RITU THAMMAN, MD, FASE,
University of Pittsburgh School
MELISSA MILLER, MS, MBA,
Director of Clinical Care
CHRISTOPHER WORSHAM, MD
Massachusetts General Hospital
Harvard Medical School
CX Strategy Innovation
Dr. Ritu Thamman The
• HCPs have faced increasing
challenges during the pandemic,
which adds to the feeling of burnout.
COVID-19 has caused a shortage in
HCPs and an increase in number in
patients, exacerbating the mental
health issues these physicians face.
64% of U.S. HCPs have reported
burnout during the pandemic.
• HCPs are also twice as likely to
attempt suicide than the general
population, with 20% of workers
knowing physicians who considered,
attempted, or died by suicide during
COVID-19. With the stress and mental
health issues these physicians face,
one might think they would seek help,
but they usually don’t.
NUMBERS More than
Physician suicide rate
60 countries vs. the U.S.
who reported burnout
during training vs.
Of U.S. physicians with
mental health symptoms
Know a physician who
or died by suicide
shortage within 12
1 American Psychiatric Association (APA) 2018. Abstract 1-227. Presented May 5, 2018.
2 Morgantini LA, Naha U, Wang H, et al. Factors contributing to healthcare professional burnout during the
COVID-19 pandemic: a rapid turnaround global survey. PLoS One 15, 9. (September 2020): e0238217.
3 American Foundation for Suicide Prevention, “Facts about Mental Health and Suicide Among Physicians.”
4 Medscape US and international physicians’ COVID-19 experience report: Risk, burnout, loneliness.
5 The Physicians Foundation, 2021 Survey of America’s Physicians: COVID-19 Impact Edition.
6 Association of American Medical Colleges report, “The Complexities of Physician Supply and Demand:
Female Physician, participant in survey published in
General Hospital Psychiatry
I WOULD NEVER WANT TO HAVE
A MENTAL HEALTH DIAGNOSIS
ON MY RECORD
• HCPs fear the stigma associated with
mental health issues and feel there is no
safe space in their work environment to talk
about it. They fear being reported to medical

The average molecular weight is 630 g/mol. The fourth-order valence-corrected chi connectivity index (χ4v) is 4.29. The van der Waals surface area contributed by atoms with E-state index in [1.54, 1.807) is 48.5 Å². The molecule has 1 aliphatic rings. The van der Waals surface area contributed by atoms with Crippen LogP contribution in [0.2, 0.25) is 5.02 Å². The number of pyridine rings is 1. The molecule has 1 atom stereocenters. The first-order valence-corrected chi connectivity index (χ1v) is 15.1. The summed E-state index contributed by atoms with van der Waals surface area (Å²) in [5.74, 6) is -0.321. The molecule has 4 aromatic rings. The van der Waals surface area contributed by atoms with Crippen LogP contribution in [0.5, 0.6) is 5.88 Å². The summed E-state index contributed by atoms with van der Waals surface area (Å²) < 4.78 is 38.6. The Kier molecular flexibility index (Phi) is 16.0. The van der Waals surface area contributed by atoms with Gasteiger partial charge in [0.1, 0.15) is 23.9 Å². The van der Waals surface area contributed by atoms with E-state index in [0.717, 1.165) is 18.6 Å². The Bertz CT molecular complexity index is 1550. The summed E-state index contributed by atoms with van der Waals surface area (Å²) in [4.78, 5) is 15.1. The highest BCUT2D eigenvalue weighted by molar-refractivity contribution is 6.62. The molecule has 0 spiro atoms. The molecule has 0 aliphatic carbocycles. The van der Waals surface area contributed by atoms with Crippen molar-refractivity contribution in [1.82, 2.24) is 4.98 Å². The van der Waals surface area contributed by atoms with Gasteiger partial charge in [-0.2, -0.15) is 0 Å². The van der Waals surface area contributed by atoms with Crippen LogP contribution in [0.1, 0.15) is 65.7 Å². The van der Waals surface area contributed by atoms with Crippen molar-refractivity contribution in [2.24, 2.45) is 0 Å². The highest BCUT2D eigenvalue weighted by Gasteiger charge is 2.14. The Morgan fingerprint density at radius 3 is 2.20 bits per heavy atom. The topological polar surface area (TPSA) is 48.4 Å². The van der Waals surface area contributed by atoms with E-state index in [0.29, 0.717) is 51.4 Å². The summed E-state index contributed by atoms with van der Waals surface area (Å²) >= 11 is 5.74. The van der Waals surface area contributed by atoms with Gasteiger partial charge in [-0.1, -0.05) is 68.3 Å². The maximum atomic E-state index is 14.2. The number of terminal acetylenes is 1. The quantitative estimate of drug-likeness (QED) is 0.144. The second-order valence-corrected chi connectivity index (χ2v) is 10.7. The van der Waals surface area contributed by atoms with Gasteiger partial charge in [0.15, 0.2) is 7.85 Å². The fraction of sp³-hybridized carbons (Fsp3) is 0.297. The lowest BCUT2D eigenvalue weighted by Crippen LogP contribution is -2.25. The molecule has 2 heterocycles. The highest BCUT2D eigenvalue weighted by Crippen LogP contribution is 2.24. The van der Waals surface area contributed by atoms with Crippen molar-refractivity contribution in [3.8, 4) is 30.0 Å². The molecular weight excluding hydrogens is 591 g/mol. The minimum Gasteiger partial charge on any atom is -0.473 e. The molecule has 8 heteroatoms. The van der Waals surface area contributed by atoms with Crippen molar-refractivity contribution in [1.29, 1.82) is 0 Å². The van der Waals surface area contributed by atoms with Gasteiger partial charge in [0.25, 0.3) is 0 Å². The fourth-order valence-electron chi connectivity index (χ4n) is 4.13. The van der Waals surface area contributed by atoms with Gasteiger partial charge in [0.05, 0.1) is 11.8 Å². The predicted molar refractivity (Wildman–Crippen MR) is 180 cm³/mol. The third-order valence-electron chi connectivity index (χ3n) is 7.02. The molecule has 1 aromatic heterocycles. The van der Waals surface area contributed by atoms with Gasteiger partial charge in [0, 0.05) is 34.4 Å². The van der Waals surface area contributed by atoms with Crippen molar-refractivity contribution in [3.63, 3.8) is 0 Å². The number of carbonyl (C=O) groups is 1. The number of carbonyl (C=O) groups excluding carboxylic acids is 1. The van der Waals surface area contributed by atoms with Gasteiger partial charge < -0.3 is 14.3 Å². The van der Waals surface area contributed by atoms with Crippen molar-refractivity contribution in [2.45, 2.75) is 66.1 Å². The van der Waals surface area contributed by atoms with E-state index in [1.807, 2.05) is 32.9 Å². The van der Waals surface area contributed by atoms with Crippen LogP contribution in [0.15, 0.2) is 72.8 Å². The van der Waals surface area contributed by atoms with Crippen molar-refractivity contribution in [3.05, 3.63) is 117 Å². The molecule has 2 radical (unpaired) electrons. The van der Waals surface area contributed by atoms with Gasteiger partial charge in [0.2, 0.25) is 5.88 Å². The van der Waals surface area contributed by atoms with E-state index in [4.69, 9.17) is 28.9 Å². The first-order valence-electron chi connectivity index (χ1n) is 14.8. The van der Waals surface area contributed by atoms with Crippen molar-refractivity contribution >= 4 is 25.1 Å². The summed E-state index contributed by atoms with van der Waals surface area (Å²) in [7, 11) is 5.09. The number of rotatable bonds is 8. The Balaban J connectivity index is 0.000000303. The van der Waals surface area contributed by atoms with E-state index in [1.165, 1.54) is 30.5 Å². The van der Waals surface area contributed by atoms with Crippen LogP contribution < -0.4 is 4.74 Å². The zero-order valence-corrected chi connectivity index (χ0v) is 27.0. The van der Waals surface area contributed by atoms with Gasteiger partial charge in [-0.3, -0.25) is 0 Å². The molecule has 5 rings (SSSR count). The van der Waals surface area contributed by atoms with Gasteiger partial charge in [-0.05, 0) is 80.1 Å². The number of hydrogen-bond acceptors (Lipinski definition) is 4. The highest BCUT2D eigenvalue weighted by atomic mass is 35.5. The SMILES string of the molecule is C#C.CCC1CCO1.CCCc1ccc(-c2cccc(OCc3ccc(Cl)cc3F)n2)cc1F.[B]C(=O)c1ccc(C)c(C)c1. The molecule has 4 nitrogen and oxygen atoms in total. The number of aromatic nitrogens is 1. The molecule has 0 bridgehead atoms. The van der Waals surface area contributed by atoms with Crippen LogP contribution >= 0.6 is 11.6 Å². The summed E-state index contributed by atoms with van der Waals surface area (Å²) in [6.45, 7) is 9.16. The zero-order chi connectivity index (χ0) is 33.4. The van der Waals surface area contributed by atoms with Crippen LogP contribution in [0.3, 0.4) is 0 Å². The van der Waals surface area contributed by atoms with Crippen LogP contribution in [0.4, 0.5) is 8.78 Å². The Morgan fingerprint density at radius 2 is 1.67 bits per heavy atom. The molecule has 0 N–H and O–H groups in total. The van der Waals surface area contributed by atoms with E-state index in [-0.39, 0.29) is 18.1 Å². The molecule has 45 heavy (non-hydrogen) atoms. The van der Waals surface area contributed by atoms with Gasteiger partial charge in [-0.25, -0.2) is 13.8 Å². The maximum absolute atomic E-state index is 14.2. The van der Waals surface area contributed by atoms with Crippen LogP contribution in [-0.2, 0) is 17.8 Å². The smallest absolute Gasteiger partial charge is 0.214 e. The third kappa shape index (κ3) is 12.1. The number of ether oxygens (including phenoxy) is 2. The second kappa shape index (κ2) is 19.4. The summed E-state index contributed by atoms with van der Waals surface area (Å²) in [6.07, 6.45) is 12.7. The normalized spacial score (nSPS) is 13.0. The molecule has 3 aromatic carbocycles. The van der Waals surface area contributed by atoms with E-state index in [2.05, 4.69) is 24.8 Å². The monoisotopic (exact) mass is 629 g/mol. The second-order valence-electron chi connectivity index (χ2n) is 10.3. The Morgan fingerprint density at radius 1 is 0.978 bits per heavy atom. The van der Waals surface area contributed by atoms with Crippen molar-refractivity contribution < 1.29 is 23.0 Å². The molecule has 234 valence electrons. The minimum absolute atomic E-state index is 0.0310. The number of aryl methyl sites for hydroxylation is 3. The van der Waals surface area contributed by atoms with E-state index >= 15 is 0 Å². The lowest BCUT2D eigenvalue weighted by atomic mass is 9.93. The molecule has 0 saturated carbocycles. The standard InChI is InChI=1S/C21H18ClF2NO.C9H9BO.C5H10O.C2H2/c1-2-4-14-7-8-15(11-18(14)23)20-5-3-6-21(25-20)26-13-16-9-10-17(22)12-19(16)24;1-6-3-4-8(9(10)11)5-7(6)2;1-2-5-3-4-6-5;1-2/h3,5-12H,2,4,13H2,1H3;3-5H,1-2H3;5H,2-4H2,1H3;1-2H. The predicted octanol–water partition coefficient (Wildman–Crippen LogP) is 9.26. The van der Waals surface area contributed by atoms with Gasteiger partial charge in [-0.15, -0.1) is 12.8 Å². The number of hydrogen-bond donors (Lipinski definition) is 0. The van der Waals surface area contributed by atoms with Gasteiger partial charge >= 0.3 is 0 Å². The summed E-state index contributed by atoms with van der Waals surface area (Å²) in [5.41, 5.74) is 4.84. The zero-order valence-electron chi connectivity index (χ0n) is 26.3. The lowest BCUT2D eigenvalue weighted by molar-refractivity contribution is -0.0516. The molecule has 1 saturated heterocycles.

licensing boards due to the label of “mental
illness” being put on their permanent record.
This record follows them throughout their
career and can make it difficult and create
barriers within their fields.
• When HCPs do look for help, they can be
mandated to seek treatment in the health
setting of their peers, the exact people
they’d prefer not have knowledge of their
mental health issues. It’s also very difficult
for them to seek help elsewhere as it’s very
expensive compared to receiving help from
within their own health system.
BARRIERS TO CARE
Fear of stigma –
no safe space
Fear of losing
SUPPORT WE HAVE
SUPPORT WE NEED
Evidence-based training to address
burnout and feelings of suicide
Educational campaign to address
Better protections in licensing boards
Dr. Kristen M., Plastic
surgeon, Dallas area
THERE IS A
IS A WEAKNESS.
NEED TO BE
• The support that’s currently
available is not enough. We need to
address the causes and factors of
burnout and provide the assistance
needed to combat it. Helping modify
daily stressors can go a long way
for many HCPs. Simple efforts like:
o Sponsored programs geared
toward HCPs addressing work-
o Working with hospital
administrators to bring
resources (apps, guest
speakers, meditation rooms) to
HCPs in the workplace
o Positive, encouraging
messaging embedded in EHR
Mental Health Burden
They require care just
like the rest of us, and
they shouldn’t be
penalized for seeking it.
Better access to care
and support services
can have a
downstream effect in
helping prevent against
future medical provider